Those holding bonds at 1-1.5% would get kicked in the teeth. Stockholders would as well for two reasons. First, the risk-reward dynamics would favor a reallocation into bonds. Second, higher interest rates would reduce corporate profits due to higher financing costs of their all-time high debt loads. Then there is the real estate market. Prices at all-time highs are already severely out of sync with incomes. Higher interest rates will result in an affordability crisis. Buyers would flee the market and prices would come crashing down.

There’s only one option that doesn’t involve debt forgiveness or a new monetary scheme.

Cap interest rates & pray that inflation doesn't get out of control

For all the reasons mentioned above, the Fed will continue to cap rates. This will lead to wealth extraction from savers through negative real interest rates while the Fed prays that inflation doesn’t get out of control.

That’s their playbook. They did it after both world wars when debt levels got too high, and we had a few years of negative real rates in the 70’s and 80’s. In fact, if you agree that the CPI and PCE understate inflation, then we’ve had negative real rates off and on for the past 15 years.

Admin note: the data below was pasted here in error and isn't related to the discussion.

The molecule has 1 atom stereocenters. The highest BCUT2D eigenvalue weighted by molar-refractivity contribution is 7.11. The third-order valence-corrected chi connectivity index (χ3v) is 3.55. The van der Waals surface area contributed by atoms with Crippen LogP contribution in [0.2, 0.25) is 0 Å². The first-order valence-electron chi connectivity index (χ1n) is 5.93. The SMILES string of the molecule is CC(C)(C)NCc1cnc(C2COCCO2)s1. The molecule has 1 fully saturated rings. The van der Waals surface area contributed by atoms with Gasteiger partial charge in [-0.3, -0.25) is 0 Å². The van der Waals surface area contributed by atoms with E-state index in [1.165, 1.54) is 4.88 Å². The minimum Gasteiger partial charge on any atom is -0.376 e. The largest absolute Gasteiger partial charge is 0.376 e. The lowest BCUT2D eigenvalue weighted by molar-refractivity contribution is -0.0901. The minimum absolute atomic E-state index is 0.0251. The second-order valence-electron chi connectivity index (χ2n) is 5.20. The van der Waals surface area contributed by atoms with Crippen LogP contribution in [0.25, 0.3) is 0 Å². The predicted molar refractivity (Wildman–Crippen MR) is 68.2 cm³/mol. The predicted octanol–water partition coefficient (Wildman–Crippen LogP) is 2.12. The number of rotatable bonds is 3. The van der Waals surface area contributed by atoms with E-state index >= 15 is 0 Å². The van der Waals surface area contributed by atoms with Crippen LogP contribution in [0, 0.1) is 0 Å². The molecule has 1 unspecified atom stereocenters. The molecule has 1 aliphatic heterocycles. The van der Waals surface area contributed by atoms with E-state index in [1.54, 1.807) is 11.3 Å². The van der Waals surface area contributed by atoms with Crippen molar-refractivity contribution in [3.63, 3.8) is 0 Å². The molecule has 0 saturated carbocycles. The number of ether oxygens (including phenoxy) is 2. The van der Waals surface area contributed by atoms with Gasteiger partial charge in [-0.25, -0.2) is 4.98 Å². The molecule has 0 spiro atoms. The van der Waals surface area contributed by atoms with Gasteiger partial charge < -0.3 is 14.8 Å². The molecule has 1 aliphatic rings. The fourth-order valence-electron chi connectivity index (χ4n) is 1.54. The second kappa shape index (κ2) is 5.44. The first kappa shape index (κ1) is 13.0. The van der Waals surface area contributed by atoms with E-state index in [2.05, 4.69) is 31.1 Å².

The success of this approach depends on 6%+ inflation being temporary.

is the current inflation rate transitory or permanent?

The disagreement, confusion, and sleight of hand in the debate over the transitory nature of the current US inflation rate has to do with this difference between index levels and rates of change. We talked about it in “Common Measures of Inflation,” the second part of this series on inflation. Go back and check it out if you don’t remember the difference.